Oil, Cocoa, AFRICOM and a Dictator: Requiem for a Dream of Democracy

It should have been a democratic success story. The presidential election in Côte d'Ivoire, West Africa in October 2020 was expected to put an end to three decades of political unrest with the first peaceful transfer of power. Instead, though the constitution says the president can only stay in power for two terms, Alassane Ouattara ran for and won a third presidential term amid ethnic violence, extreme police brutality and the jailing of his opponent, thus barging his way to a presidency for life.

Art and Activism: Danai Gurira’s Play, “Eclipsed,” Is More Relevant Than Ever

Activism and Art are a potent combination for addressing problems that are both enduring and unendurable. The play, Eclipsed, transports the audience into the intimate dwelling of women struggling to survive while living as sexual slaves in a rebel forces encampment at the end of the Liberian civil war in 2003. The story follows a 15-year-old African girl as she escapes from the encampment to become a child soldier in the rebel forces.

Uganda’s President Museveni’s Reign of Terror is Aided By US War on Terror in East Africa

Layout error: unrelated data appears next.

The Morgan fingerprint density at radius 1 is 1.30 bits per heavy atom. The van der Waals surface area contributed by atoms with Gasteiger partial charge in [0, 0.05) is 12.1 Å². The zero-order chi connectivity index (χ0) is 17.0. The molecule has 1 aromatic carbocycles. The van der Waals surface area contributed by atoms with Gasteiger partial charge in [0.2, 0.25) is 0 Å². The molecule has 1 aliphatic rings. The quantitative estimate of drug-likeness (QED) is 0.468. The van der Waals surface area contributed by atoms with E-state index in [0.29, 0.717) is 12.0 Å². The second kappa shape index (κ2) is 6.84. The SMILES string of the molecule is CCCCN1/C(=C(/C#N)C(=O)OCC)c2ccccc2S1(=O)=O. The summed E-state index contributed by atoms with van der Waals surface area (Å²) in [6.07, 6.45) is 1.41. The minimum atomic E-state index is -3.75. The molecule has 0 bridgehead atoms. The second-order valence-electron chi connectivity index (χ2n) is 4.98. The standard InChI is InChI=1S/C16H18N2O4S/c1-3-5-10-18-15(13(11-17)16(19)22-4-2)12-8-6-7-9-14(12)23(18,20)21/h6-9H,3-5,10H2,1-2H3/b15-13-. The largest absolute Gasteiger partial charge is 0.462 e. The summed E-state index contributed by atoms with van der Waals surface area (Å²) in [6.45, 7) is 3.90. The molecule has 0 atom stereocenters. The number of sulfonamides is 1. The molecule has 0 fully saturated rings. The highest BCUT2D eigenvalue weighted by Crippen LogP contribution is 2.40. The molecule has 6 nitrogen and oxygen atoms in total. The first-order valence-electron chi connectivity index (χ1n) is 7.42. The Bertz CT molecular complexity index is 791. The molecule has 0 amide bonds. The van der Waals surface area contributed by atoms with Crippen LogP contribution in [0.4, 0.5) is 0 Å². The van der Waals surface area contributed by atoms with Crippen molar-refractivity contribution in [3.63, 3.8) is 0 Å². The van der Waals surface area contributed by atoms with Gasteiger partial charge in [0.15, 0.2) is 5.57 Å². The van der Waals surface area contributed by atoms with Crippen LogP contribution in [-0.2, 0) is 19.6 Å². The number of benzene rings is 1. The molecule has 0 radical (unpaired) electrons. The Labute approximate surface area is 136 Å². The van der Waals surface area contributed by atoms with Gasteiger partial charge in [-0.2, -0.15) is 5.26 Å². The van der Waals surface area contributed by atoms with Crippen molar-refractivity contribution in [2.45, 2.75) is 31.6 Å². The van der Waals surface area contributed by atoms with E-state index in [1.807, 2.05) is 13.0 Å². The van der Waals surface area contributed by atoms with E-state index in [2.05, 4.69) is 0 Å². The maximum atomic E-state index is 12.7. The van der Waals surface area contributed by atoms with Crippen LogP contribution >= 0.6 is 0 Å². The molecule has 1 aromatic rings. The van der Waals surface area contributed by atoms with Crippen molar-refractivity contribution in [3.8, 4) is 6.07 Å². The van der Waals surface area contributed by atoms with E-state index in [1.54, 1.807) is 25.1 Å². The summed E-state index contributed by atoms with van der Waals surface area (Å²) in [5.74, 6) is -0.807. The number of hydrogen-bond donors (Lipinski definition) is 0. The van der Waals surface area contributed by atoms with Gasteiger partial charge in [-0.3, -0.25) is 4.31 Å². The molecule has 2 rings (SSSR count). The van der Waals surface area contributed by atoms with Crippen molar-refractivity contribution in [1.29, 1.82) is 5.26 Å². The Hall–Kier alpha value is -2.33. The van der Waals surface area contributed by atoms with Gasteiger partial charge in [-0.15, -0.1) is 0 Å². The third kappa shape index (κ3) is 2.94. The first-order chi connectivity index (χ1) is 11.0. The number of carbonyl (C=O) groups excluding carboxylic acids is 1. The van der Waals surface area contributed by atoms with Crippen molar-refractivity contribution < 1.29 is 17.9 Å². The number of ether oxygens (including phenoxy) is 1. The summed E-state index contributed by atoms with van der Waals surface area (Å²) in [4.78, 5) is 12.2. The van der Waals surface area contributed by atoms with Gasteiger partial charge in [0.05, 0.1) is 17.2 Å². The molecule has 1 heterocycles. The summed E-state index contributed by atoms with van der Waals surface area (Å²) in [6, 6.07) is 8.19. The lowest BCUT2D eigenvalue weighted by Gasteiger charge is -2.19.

Three months after Yoweri Museveni was re-elected president of Uganda for a sixth term, citizens of this strategic East African state are trying to come to terms with the dismal likelihood that he will never be unseated in free and fair elections.  Ever since 1986, when he came to power in the country’s first plural elections, this African strongman has enjoyed the continued and tacit support of successive US administrations. The fact that  Uganda discovered oil  in 2006 has also enhanced his value as a close ally to the West in a turbulent neighborhood. Today, Uganda is described as having the fourth largest onshore oil reserves in sub-Sahara Africa.

 Tunisia’s Spring Has Not Delivered Real Change — Special Report

Throughout the month of January, nightly demonstrations rocked underprivileged neighborhoods in the capital and many cities across the country for more than a week. Scores of youths between the ages of 15 and 30 clashed with security forces. Some incidents of looting and vandalism were reported. The military and police responded with excessive use of force and mass arrests of over 1,600 mostly- young people, one third of whom are minors.